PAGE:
Reflections
January 27, 2019, 4:00 PM

Epiphany Greetings 1-27-2019


The motto over our church door reads 20 C+ M+ B 19; that is, Christus Mansionem Benedicat 2019 / May Christ Bless this House, 2019.

In the Season of Epiphany, where the readings focus on Jesus' revealing who he is, we ask, "who is he for me?" Here is a quote that got my attention and raised questions for me. "The wise men cannot return to their own country by the same way they used to come to Bethlehem. While they cannot go the same route because of Herod, we cannot go the same way once we have met Christ. We emerge from our encounter with Christ as changed people. We cannot follow the same path as before. Like the wise men, we must seek out Christ, but we will always leave as transformed people." - Richard Meux Benson

Here are my questions, for me and for each of us: When/how do I encounter Christ? Where do I seek transformation? Where do I need to offer another way to someone else? These questions imply that we meet Christ again and again and as we grow we will always need transformation. What do you think? What a beautiful and wondrous gift we are given. May our lives and the life of our congregation shine forth with this gift into the world.

Marcia+ 




January 27, 2019, 3:00 PM

2019 Unity Breakfast and Freedom March



How it was on January 21:

It was a frigid and grey beginning to Monday morning at 6:00 AM but my spirits rose as I saw a stream of cars pulling into the Rupp parking lot and folks walking to the arena. As it turned out there were 1,100 people at the UNITY breakfast. Our table of 8 included Bp Mark and Helen, Canon Elise and several from Good Shepherd. The program was good and inspiring and the music heartening. The theme of this year's breakfast was UNITY: The Promise of Hope. The winner of the essay contest was a middle-school young man who said "Division and violence make no sense to me. What does make sense is to Honor the Other in Peaceful Equality. HOPE." Wow! A motto to remember and live into.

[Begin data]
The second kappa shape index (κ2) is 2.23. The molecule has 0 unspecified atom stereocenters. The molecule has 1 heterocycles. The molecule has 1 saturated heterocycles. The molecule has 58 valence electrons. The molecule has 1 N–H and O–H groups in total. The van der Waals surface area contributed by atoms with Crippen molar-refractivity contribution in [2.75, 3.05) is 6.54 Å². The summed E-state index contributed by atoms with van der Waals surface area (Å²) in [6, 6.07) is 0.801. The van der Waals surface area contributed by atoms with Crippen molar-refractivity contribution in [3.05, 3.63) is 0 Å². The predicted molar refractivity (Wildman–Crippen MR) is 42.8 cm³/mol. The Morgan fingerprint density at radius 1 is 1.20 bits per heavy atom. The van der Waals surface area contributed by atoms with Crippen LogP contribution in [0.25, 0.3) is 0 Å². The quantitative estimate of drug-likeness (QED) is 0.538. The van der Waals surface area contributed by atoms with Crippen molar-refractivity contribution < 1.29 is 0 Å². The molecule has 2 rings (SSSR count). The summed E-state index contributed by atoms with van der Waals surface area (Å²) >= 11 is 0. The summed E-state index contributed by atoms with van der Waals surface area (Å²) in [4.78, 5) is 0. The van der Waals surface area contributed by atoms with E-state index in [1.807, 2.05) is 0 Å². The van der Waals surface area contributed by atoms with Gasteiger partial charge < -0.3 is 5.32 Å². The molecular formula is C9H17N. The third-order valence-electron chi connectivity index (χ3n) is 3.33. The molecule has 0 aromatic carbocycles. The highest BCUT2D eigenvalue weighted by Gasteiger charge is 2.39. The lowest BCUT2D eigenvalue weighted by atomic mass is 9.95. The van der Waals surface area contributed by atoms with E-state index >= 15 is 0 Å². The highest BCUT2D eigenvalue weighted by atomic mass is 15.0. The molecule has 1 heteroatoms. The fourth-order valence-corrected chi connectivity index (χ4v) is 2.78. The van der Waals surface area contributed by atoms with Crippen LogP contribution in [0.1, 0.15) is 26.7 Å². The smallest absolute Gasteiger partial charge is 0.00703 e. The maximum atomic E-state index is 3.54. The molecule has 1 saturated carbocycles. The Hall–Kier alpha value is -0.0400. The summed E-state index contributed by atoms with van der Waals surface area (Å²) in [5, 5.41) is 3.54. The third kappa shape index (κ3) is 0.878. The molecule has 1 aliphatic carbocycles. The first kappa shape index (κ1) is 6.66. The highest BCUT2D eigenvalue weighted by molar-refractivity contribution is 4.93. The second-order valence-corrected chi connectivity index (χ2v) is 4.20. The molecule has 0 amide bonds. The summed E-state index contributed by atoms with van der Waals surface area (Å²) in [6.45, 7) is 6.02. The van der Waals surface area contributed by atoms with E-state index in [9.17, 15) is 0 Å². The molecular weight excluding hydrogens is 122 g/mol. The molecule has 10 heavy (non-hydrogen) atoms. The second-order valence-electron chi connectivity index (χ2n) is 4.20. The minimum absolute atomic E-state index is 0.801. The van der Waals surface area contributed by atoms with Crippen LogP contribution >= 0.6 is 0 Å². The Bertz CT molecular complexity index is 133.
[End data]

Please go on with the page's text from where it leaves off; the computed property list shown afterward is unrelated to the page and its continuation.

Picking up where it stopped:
The sun shone brightly as we gathered for the Freedom March. The Episcopal banner and folks were thirty-third in the line-up and we moved into the bright sunny morning along the route planned. More people found us and joined in warming up (well, at least I did . . . had to take my scarf off and open the top button of my coat. Maybe that's the Minnesota in me!) as we marched along with at least 1,000 others. It was a great morning: a reminder of how far we have come and how much there is yet to do. 

Marcia+




January 16, 2019, 3:00 PM

Epiphany Greetings 1-13-2019


The motto over our church door reads 20 C + M+ B 19; that is, Christus Mansionem Benedicat 2019 / May Christ Bless this House, 2019

Faith is the star that guides you. I found this explanation of our Christmas/Epiphany liturgies in the writings of Thomas Keating: The key to understanding the Christmas/Epiphany mystery and to receiving it is the openness we bring to it. "The message is: We belong to the universe and to the God who created it. We belong to the God who is within us. We belong to the human family in which God dwells and manifests. The light and life of God are available in the measure of our increasing receptivity. Each year that we celebrate this opening to the gifts of God, we open more."

What a beautiful and wondrous gift we are given. May our lives and the life of our congregation shine forth with this gift into the world.

Marcia+




March 26, 2018, 3:12 PM

A Message from Mother Marcia: Holy Week 2018


The rites of Holy Week are at the very heart of the Christian year, central to our faith. We will journey with Jesus as he enters Jerusalem with joyous greetings and waving palms and then drop right into the reading of his passion on the way to and on the cross. We are reminded that Jesus' suffering and death had a purpose, and though his soul was troubled when the moment had arrived, he nontheless chose to face the fully human experience of dying so  that we might live a whole and holy life IN HIM.  

On Maundy Thursday we will celebrate Eucharist, as Jesus established it in his last supper with his disciples. Then we will remove all the vessels and vestments from the altar and leave it bare.  There will be no blessing or dismissal, and all will leave in reverent silence.

On Good Friday we celebrate Jesus conquering death itself...the reason we call that day "good". There will be solemn readings and the Passion story followed by the Veneration of the Cross. Once again, after praying the Lord's Prayer, we will leave in silence. Those who wish to do so may remain for the Stations of the Cross procession.

These rites prepare us more fully for the JOY AND DELIGHT of EASTER DAY.  I hope many of you will make time in your week be with Jesus in these times of solemn remembrance.